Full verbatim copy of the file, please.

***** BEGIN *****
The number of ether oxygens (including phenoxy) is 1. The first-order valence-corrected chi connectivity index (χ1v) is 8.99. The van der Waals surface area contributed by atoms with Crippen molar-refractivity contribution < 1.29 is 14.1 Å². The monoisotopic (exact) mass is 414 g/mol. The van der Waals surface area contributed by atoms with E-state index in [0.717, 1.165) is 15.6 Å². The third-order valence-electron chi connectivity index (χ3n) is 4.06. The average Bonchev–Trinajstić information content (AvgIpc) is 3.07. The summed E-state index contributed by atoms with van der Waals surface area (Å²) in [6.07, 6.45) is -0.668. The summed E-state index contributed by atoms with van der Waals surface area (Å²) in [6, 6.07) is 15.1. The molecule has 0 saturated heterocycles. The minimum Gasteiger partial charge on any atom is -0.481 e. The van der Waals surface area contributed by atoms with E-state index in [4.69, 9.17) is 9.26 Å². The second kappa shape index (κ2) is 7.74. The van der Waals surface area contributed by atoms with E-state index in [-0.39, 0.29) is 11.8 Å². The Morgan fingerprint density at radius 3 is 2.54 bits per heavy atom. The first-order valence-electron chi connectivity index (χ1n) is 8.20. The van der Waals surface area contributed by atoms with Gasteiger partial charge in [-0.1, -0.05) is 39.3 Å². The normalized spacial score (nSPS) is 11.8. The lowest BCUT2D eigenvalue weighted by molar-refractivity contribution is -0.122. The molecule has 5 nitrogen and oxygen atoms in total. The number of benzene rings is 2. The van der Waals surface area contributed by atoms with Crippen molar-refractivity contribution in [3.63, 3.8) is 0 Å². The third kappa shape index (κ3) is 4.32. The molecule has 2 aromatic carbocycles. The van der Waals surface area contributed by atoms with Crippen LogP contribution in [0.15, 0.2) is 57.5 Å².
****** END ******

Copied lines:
The number of ether oxygens (including phenoxy) is 1. The first-order valence-corrected chi connectivity index (χ1v) is 8.99. The van der Waals surface area contributed by atoms with Crippen molar-refractivity contribution < 1.29 is 14.1 Å². The monoisotopic (exact) mass is 414 g/mol. The van der Waals surface area contributed by atoms with E-state index in [0.717, 1.165) is 15.6 Å². The third-order valence-electron chi connectivity index (χ3n) is 4.06. The average Bonchev–Trinajstić information content (AvgIpc) is 3.07. The summed E-state index contributed by atoms with van der Waals surface area (Å²) in [6.07, 6.45) is -0.668. The summed E-state index contributed by atoms with van der Waals surface area (Å²) in [6, 6.07) is 15.1. The molecule has 0 saturated heterocycles. The minimum Gasteiger partial charge on any atom is -0.481 e. The van der Waals surface area contributed by atoms with E-state index in [4.69, 9.17) is 9.26 Å². The second kappa shape index (κ2) is 7.74. The van der Waals surface area contributed by atoms with E-state index in [-0.39, 0.29) is 11.8 Å². The Morgan fingerprint density at radius 3 is 2.54 bits per heavy atom. The first-order valence-electron chi connectivity index (χ1n) is 8.20. The van der Waals surface area contributed by atoms with Gasteiger partial charge in [-0.1, -0.05) is 39.3 Å². The normalized spacial score (nSPS) is 11.8. The lowest BCUT2D eigenvalue weighted by molar-refractivity contribution is -0.122. The molecule has 5 nitrogen and oxygen atoms in total. The number of benzene rings is 2. The van der Waals surface area contributed by atoms with Crippen molar-refractivity contribution in [3.63, 3.8) is 0 Å². The third kappa shape index (κ3) is 4.32. The molecule has 2 aromatic carbocycles. The van der Waals surface area contributed by atoms with Crippen LogP contribution in [0.15, 0.2) is 57.5 Å².